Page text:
This goes 17 minutes, and it was put out by Keep The Promise, which is a pro-Ted Cruz PAC. It’s a biographical film on Cruz and how he came about his Christianity and his embrace of constitutional conservatism – which come together in a cogent philosophy he expresses perhaps better than any Republican politician since Ronald Reagan.
The first five minutes is really worth your time if you don’t have the whole 17, as it tells the story of Gaylen Wiley, the pastor who led Cruz’ father Rafael to God and subsequently baptized the Cruz family. Wiley later retired to Tennessee, and Ted Cruz hadn’t seen him in nearly four decades until Wiley turned up at a rally he held in Murphreesboro, outside of Nashville.
For whatever reason, there are people calling themselves conservatives who are throwing in with Donald Trump now, and the outcome of a lot of the early primaries – at least according to the media wisdom – seems to be settling that Trump will be the winner of the Republican nomination. If this is true, it’s a waste and a missed opportunity.
Donald Trump isn’t a conservative, and Donald Trump – for the admitted good he’s done in laying waste to the idiocy of political correctness and changing American politics into a much more open forum for the discussion of ideas that a year ago were all but forbidden – is not the champion of the little man he purports to be. Trump is a faux-populist who practices Politics For Dummies by throwing out red-meat sentiments to rile up a mob. But if you pay attention to Trump he’s not using his demagogic talents in service of any cogent philosophy; they’re little more than rhetorical diarrhea.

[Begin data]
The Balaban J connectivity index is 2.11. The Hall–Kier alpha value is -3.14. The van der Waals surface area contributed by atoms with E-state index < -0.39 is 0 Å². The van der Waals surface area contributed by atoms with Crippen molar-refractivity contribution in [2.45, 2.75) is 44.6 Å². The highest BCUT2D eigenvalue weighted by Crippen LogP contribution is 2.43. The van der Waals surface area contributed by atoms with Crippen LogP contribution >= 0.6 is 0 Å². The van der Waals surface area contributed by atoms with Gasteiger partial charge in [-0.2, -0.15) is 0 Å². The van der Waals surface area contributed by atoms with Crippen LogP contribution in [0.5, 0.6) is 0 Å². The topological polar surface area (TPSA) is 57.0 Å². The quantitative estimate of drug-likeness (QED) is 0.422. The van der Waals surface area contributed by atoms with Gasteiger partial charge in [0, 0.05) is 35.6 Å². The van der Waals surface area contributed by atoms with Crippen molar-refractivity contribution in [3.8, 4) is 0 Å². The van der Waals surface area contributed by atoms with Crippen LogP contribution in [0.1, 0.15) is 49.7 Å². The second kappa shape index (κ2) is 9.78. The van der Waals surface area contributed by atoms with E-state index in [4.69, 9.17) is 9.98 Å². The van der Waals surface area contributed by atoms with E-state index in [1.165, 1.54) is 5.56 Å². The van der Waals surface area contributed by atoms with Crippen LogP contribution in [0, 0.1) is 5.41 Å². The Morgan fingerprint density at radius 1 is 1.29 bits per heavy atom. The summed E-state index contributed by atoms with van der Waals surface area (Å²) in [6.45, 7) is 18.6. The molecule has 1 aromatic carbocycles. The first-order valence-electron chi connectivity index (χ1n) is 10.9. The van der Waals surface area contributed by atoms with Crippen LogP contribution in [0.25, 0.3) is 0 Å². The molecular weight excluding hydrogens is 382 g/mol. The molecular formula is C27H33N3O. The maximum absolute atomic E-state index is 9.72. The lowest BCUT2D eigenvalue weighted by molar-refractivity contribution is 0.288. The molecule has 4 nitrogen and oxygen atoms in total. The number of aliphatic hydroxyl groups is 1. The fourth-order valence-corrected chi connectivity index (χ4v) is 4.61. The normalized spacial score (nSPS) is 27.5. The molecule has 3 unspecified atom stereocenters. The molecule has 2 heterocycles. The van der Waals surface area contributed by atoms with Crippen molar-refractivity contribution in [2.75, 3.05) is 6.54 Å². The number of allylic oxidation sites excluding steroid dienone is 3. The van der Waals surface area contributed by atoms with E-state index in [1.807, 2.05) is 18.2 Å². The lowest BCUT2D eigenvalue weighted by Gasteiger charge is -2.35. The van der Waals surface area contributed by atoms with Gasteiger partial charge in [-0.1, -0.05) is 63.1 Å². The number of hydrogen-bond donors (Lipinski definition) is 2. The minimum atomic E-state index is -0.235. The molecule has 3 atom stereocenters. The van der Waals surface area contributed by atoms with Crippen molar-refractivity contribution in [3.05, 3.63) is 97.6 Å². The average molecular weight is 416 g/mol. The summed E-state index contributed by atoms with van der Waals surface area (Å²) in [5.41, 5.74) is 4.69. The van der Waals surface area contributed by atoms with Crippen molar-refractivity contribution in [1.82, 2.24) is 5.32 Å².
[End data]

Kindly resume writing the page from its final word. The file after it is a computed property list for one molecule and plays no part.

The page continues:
To endorse Trump over Cruz is a surrender. It’s the easy way out. Polls of people who may or may not even vote show Trump in the lead, largely because of low-information voters who haven’t a clue what they’re actually supporting and have no concept of what conservatism is. If you sign on to that, you’re either a sellout or a groupie. And no, this line of rhetoric saying Cruz can’t win the general election and Trump can is not remotely true. It isn’t supported by polling, and it isn’t supported by history.
Does that mean Trump is unsupportable against Hillary Clinton or Bernie Sanders? Of course not. Anyone calling himself a conservative who prattles about how they’d cross the aisle if he were the nominee, or vote 3rd party, or stay home is little more than a drama queen.
But you can’t see Trump’s rhetorical jumble and reality-TV road show as anything other than inferior to the presentation of a cogent philosophy. That’s what Cruz offers, and the video above shows where it comes from.